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Discussion in 'Apple TV and Home Theater' started by s.rodriguez12, Jan 28, 2016.
I'm looking to watch the Super Bowl on my Apple TV this year, does anyone know if this is possible?
CBS is streaming the game for free this year from the Sports app so yeah totally possible! Check out this guide if you need a step by step: http://blog.enjoy.com/2016/01/21/free-live-stream-super-bowl-50-apple-tv/
If in the UK it is on the BBC so iPlayer. If outside the UK, you could sign up for a free trial of one of the geo-unlocking services and access iPlayer that way.
I should get better picture quality than watching it through Comcast, right? I prefer using my Apple TV and remote to the Comcast box anyway.
This is really cool! Yeah for sports on the APPLE TV
For those in the US, wouldn't it be way easier to just get it over the air on CBS? No chance of buffering issues or lag, and it will be the highest quality image.
You really have to live close to towers to use indoor antennas, and not many people have outdoor ones. For this reason, streaming is always the better option for a lot of people.
It's true that for many people in the US streaming is the better option, but for the vast majority of the population, OTA is the better option. Upwards of 80% of the US population, according to the latest census, live in urban areas. OTA covers all urban areas pretty well, stretching into the surrounding suburbs even in many areas.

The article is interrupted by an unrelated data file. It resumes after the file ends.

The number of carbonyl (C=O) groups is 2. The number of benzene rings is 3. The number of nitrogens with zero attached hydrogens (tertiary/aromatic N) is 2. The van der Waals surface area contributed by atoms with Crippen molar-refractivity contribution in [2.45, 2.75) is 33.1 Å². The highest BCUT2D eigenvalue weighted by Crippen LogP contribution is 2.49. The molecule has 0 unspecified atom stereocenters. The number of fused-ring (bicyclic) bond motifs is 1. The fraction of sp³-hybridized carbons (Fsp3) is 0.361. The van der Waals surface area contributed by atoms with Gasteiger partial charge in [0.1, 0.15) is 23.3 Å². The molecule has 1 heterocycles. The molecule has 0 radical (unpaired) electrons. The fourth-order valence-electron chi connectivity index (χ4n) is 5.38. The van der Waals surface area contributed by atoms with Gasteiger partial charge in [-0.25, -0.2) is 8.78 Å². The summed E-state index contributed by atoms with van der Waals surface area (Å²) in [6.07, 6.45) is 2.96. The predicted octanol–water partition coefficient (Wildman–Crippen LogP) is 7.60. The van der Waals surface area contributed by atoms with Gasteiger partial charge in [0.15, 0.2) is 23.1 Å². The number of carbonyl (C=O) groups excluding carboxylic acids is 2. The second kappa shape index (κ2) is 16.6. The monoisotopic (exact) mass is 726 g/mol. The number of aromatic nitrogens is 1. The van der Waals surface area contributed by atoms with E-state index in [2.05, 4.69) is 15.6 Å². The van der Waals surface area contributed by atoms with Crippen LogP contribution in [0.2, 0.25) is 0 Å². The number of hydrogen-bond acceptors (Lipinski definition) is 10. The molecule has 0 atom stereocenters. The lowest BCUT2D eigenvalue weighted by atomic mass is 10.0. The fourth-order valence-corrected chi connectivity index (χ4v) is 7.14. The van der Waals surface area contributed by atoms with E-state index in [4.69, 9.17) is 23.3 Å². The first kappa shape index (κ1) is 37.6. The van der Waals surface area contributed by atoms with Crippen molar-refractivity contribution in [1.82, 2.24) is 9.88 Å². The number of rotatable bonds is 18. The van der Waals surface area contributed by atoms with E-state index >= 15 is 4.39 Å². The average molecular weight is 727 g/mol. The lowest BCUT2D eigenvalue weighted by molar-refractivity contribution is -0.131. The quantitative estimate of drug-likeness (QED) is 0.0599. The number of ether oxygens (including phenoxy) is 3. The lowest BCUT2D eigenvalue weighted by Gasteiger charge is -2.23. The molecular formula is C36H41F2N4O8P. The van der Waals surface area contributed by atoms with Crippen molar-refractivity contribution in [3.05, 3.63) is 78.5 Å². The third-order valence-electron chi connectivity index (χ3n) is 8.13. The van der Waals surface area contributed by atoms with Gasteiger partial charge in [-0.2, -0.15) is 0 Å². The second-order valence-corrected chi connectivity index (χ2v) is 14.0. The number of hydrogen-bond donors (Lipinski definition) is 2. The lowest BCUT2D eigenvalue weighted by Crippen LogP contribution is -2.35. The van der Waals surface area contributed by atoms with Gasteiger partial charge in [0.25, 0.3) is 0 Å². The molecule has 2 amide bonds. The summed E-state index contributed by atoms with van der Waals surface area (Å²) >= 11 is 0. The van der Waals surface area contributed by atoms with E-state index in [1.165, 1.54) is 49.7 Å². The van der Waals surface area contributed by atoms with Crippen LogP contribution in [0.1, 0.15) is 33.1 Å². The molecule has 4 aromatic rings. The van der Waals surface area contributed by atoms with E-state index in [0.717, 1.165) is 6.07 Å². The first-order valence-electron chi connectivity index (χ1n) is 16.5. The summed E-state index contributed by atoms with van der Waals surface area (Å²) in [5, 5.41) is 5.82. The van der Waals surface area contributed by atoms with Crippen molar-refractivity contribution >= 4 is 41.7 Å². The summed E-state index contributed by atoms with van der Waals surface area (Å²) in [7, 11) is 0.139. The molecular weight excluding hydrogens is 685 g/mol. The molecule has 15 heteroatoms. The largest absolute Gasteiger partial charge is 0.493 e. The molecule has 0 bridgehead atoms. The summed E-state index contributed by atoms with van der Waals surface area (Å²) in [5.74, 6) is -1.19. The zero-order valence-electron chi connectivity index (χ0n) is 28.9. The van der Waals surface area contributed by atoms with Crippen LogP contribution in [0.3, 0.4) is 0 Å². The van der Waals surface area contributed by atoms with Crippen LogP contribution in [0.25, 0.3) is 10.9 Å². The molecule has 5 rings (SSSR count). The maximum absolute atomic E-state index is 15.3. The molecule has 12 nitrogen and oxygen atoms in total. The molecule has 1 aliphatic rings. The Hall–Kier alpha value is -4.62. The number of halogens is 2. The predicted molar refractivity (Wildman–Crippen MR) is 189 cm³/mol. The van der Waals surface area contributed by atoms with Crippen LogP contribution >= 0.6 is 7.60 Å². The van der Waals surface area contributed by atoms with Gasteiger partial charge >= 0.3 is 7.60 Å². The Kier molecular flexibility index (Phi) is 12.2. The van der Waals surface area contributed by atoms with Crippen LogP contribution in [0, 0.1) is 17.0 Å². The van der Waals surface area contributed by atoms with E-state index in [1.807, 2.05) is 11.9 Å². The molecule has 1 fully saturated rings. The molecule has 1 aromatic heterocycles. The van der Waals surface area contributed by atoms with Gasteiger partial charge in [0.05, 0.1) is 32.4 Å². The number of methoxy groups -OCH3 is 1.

I'm one of those people where an antenna should work but it doesn't. I get about half the channels I should and there's no rhyme or reason to the ones I get. They're all in the same direction and some of the lower power signals come in while a couple of the supposedly stronger signals do not.
A lot of factors influence antenna signals, but the fact you get some means you should be able to get all of them with some finagling. I live about 25 miles from some towers, give or take depending on which ones, and in a relatively newish building. For me, moving the antenna literally one or two inches left or right, up or down makes a significant difference.
I spent one afternoon moving the antenna inch by inch along the wall, taking note of the signal meter on the TV, and I found the best spot on the wall near my TV, and a few more good enough spots on the wall. Oddly, the best spots were away from the windows (I suspect the bug screen blocks some signal) and lower down near the middle of the wall in terms of height (I suspect power wires running near the bottom and HVAC running near the top blocked some signal) worked best. Then I added a small amplifier to the antenna, and now I get nearly perfect reception on all channels rain or shine.
My point was it took some work to get there though.
Streaming is also a very good and very easy option - but for a huge huge event like the super bowl, I always expect some appreciable chance of buffering issues, drops in quality, or maybe even disconnects in the event that CBS's servers get hammered and run into bandwidth issues.